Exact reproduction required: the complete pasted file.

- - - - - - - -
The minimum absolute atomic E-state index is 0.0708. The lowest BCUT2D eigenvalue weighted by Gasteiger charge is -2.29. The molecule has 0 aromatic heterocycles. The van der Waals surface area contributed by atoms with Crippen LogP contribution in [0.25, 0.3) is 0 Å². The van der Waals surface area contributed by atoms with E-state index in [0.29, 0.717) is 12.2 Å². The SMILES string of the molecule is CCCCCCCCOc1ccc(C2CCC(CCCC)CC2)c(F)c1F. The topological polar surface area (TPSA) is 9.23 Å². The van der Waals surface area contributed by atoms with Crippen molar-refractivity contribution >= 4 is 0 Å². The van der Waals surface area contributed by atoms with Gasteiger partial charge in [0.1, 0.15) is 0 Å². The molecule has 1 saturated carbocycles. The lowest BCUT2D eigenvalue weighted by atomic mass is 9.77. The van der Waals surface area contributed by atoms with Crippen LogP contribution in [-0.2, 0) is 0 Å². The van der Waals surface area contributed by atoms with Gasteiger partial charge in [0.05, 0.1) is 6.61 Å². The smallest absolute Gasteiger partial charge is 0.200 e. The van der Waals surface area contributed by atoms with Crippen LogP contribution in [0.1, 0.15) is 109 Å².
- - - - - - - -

The minimum absolute atomic E-state index is 0.0708. The lowest BCUT2D eigenvalue weighted by Gasteiger charge is -2.29. The molecule has 0 aromatic heterocycles. The van der Waals surface area contributed by atoms with Crippen LogP contribution in [0.25, 0.3) is 0 Å². The van der Waals surface area contributed by atoms with E-state index in [0.29, 0.717) is 12.2 Å². The SMILES string of the molecule is CCCCCCCCOc1ccc(C2CCC(CCCC)CC2)c(F)c1F. The topological polar surface area (TPSA) is 9.23 Å². The van der Waals surface area contributed by atoms with Crippen molar-refractivity contribution >= 4 is 0 Å². The van der Waals surface area contributed by atoms with Gasteiger partial charge in [0.1, 0.15) is 0 Å². The molecule has 1 saturated carbocycles. The lowest BCUT2D eigenvalue weighted by atomic mass is 9.77. The van der Waals surface area contributed by atoms with Crippen LogP contribution in [-0.2, 0) is 0 Å². The van der Waals surface area contributed by atoms with Gasteiger partial charge in [0.05, 0.1) is 6.61 Å². The smallest absolute Gasteiger partial charge is 0.200 e. The van der Waals surface area contributed by atoms with Crippen LogP contribution in [0.1, 0.15) is 109 Å².